New research on bruxism and facial tension found the stresses and anxieties of Covid-19 lockdowns led to considerable increases in orofacial pain, jaw-clenching, and teeth grinding, particularly among women.[2]

The National Institute of Dental and Craniofacial Research estimates that more than 10 million Americans alone have temporomandibular joint dysfunction (TMJ syndrome), and facial tension can lead to other complications such as insomnia, wrinkles, dry skin, and dark, puffy bags under your eyes.[3])

To avoid these unpleasant outcomes, start practicing progressive muscle relaxation techniques and taking breaks more frequently throughout the day to moderate facial tension.[4] You should also try out some biofeedback techniques to enhance your awareness of involuntary bodily processes like facial tension and achieve more confident body language as a result.[5]

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3. Improve Your Eye Contact

Did you know there’s an entire subfield of kinesic communication research dedicated to eye movements and behaviors called oculesics?[6] It refers to various communication behaviors including direct eye contact, averting one’s gaze, pupil dilation/constriction, and even frequency of blinking. All of these qualities can shape how other people perceive you, which means that eye contact is yet another area of nonverbal body language that we should be more mindful of in social interactions.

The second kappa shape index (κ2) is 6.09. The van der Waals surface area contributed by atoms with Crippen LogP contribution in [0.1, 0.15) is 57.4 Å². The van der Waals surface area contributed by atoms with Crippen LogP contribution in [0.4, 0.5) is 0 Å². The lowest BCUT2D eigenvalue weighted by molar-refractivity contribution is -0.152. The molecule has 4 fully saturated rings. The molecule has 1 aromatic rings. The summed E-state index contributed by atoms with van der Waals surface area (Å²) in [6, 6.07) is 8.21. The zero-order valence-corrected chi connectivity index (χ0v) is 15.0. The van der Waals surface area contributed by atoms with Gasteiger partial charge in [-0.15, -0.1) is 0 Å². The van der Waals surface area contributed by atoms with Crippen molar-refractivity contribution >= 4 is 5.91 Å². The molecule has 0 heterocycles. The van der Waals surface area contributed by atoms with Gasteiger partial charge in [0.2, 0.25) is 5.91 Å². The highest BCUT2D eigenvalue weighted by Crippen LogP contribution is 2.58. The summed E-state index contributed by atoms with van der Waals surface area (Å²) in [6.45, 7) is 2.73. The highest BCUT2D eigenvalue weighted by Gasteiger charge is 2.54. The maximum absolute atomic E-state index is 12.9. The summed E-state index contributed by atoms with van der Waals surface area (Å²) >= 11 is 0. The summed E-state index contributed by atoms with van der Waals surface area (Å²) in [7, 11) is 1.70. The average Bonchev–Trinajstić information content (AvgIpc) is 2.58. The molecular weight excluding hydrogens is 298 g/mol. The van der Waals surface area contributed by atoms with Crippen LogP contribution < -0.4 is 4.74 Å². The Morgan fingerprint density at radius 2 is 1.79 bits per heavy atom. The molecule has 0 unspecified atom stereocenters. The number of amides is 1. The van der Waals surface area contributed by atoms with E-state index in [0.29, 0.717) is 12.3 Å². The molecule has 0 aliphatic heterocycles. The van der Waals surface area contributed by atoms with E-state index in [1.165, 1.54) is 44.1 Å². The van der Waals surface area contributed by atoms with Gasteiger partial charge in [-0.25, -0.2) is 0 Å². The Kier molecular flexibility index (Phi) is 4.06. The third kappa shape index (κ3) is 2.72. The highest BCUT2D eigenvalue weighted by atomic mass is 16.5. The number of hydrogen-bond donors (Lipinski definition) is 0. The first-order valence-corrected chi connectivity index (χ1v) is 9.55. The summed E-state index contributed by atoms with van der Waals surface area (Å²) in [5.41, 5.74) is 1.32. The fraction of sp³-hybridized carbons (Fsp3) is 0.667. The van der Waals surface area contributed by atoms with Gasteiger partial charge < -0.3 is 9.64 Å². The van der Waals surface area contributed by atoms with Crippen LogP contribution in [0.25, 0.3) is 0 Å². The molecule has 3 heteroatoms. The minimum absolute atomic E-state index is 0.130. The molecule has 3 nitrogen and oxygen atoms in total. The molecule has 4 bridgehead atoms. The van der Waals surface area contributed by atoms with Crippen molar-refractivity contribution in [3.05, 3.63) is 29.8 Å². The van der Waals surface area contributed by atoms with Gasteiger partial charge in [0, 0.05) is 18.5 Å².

The ideal type (direct/indirect) and duration of eye contact depends on a variety of factors, such as cultural setting, differences in power/authority/age between the parties involved, and communication context. Research has shown that differences in the effects of eye contact are particularly prominent when comparing East Asian and Western European/North American cultures.[7]

To improve your eye contact with others, strive to maintain consistent contact for at least 3 to 4 seconds at a time, consciously consider where you’re looking while listening to someone else, and practice eye contact as much as possible (as strange as this may seem in the beginning, it’s the best way to improve).